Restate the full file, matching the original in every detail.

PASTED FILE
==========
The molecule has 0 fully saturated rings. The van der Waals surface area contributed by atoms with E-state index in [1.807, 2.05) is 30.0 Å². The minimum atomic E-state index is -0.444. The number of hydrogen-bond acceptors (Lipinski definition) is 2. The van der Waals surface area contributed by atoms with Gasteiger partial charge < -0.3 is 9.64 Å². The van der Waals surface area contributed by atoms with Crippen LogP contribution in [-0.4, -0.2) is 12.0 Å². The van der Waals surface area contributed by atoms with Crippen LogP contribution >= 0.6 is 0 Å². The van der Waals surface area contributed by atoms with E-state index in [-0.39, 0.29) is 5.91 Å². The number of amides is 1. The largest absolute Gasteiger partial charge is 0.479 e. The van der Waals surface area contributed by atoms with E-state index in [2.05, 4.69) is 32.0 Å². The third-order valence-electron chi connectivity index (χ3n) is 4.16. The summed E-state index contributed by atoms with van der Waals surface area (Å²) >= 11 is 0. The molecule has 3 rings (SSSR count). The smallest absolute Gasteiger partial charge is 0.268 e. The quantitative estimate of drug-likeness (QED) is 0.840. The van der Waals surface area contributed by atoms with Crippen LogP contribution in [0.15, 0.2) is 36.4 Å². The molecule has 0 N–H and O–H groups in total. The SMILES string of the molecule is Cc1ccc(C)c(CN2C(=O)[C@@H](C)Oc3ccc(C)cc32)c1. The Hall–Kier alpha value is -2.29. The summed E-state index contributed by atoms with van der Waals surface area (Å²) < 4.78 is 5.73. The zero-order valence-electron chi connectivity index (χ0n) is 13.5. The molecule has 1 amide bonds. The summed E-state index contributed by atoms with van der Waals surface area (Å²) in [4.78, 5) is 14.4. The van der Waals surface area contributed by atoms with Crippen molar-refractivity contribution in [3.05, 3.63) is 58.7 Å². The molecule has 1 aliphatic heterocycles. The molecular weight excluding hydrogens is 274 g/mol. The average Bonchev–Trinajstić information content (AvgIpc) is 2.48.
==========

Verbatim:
The molecule has 0 fully saturated rings. The van der Waals surface area contributed by atoms with E-state index in [1.807, 2.05) is 30.0 Å². The minimum atomic E-state index is -0.444. The number of hydrogen-bond acceptors (Lipinski definition) is 2. The van der Waals surface area contributed by atoms with Gasteiger partial charge < -0.3 is 9.64 Å². The van der Waals surface area contributed by atoms with Crippen LogP contribution in [-0.4, -0.2) is 12.0 Å². The van der Waals surface area contributed by atoms with Crippen LogP contribution >= 0.6 is 0 Å². The van der Waals surface area contributed by atoms with E-state index in [-0.39, 0.29) is 5.91 Å². The number of amides is 1. The largest absolute Gasteiger partial charge is 0.479 e. The van der Waals surface area contributed by atoms with E-state index in [2.05, 4.69) is 32.0 Å². The third-order valence-electron chi connectivity index (χ3n) is 4.16. The summed E-state index contributed by atoms with van der Waals surface area (Å²) >= 11 is 0. The molecule has 3 rings (SSSR count). The smallest absolute Gasteiger partial charge is 0.268 e. The quantitative estimate of drug-likeness (QED) is 0.840. The van der Waals surface area contributed by atoms with Crippen LogP contribution in [0.15, 0.2) is 36.4 Å². The molecule has 0 N–H and O–H groups in total. The SMILES string of the molecule is Cc1ccc(C)c(CN2C(=O)[C@@H](C)Oc3ccc(C)cc32)c1. The Hall–Kier alpha value is -2.29. The summed E-state index contributed by atoms with van der Waals surface area (Å²) < 4.78 is 5.73. The zero-order valence-electron chi connectivity index (χ0n) is 13.5. The molecule has 1 amide bonds. The summed E-state index contributed by atoms with van der Waals surface area (Å²) in [4.78, 5) is 14.4. The van der Waals surface area contributed by atoms with Crippen molar-refractivity contribution in [3.05, 3.63) is 58.7 Å². The molecule has 1 aliphatic heterocycles. The molecular weight excluding hydrogens is 274 g/mol. The average Bonchev–Trinajstić information content (AvgIpc) is 2.48.